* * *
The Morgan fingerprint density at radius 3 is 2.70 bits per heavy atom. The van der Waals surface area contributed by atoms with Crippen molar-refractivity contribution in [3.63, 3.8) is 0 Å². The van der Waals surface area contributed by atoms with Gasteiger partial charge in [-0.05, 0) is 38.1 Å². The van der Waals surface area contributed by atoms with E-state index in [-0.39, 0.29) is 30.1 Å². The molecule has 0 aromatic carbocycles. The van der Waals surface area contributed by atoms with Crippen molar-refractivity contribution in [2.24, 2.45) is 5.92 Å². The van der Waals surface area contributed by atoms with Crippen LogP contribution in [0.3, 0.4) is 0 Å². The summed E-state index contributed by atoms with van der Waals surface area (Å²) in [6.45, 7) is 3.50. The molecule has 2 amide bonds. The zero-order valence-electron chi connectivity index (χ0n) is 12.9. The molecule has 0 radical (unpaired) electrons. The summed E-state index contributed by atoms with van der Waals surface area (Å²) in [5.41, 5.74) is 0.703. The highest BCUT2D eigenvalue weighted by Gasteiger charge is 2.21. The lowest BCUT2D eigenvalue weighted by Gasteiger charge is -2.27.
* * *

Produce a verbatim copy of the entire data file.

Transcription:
The Morgan fingerprint density at radius 3 is 2.70 bits per heavy atom. The van der Waals surface area contributed by atoms with Crippen molar-refractivity contribution in [3.63, 3.8) is 0 Å². The van der Waals surface area contributed by atoms with Gasteiger partial charge in [-0.05, 0) is 38.1 Å². The van der Waals surface area contributed by atoms with E-state index in [-0.39, 0.29) is 30.1 Å². The molecule has 0 aromatic carbocycles. The van der Waals surface area contributed by atoms with Crippen molar-refractivity contribution in [2.24, 2.45) is 5.92 Å². The van der Waals surface area contributed by atoms with Crippen LogP contribution in [0.3, 0.4) is 0 Å². The summed E-state index contributed by atoms with van der Waals surface area (Å²) in [6.45, 7) is 3.50. The molecule has 2 amide bonds. The zero-order valence-electron chi connectivity index (χ0n) is 12.9. The molecule has 0 radical (unpaired) electrons. The summed E-state index contributed by atoms with van der Waals surface area (Å²) in [5.41, 5.74) is 0.703. The highest BCUT2D eigenvalue weighted by Gasteiger charge is 2.21. The lowest BCUT2D eigenvalue weighted by Gasteiger charge is -2.27.